Cyclist take road to Makkah

The four cyclists traveling across Africa to Makkah to perform the obligatory pilgrimage of Haj with their bicycles had made it to the Karoo by Tuesday and gave the assurance that they were fully prepared for any challenge they may encounter enroute to their destination. The men who hail from Cape Town are Imtiyaz Haron (24), Ismai-eel Adams (25), Natheem Cairncross (27) and Mogammad Najjaar (30). They set off from Athlone on their lengthy journey on Sunday.

“Mentally we are preparing ourselves,” said Cairncross. “One of the challenges we are predicting is health problems.” He said that the group carried with them basic medical kits to meet their medical needs. However, thus far, the toughest part of their journey has been the steep mountain passes. “The most strenuous thing was just getting through a couple of steep passes like Hex River pass,” Cairncross told VOC from Three Sisters in the Northern Cape on Tuesday. “It took a lot out of us because it was so steep and it was so long.”

The foursome were now heading north to Pretoria from where they would turn towards Gaborone in Botswana and then up north to Francistown. From Botswana they will travel to Bulawayo and Harare in Zimbabwe and thereafter to Mozambique and Malawi. The journey will continue along the east to Ethiopia, Sudan and Egypt. In preparation for trip, Cairncross said they had spoken to African immigrants in South Africa about the condition of the roads in the various countries.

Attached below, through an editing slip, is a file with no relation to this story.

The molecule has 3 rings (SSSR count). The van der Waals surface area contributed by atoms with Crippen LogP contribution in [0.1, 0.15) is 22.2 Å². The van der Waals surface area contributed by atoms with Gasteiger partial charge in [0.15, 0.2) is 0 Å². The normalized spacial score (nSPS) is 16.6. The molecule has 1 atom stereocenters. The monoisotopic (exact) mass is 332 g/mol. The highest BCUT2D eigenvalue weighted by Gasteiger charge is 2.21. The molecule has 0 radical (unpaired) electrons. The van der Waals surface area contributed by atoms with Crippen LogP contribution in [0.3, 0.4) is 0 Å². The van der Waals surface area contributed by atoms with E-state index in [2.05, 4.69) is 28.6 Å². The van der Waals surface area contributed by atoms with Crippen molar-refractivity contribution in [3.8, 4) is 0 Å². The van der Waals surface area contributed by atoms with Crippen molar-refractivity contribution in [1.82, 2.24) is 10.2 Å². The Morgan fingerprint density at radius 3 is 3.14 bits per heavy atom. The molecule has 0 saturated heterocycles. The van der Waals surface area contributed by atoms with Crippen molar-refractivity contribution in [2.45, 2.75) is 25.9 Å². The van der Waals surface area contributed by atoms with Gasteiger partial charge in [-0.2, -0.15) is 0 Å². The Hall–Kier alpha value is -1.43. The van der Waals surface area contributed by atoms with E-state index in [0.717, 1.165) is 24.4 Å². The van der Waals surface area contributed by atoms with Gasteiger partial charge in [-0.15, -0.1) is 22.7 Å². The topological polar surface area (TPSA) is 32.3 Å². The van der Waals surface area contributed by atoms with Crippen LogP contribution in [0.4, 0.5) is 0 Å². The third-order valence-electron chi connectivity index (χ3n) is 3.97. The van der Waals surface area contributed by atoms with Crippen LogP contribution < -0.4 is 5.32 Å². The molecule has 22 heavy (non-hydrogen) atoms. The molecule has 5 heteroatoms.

“They reckon the roads are quite good,” said Cairncross, referring to the roads on the African continent, adding that feel “fairly good” about their ambitious journey for which they have set aside 6 – 7 months. “If it should be a gravel road then I suppose you must just … make the most of it. We are preparing for the worst if that should come our way,” he added.

The group of four planned their trip in December last year. “We’ve calculated everything and drew it up on paper,” said Cairncross. “So far we’ve covered the distance that we’ve calculated and put on paper. I think we’re just one day behind and we’re going to try to catch up tomorrow. So far things are looking good and we are going according to what we planned.” VOC (Faatimah Hendricks)

Original article can be found here.

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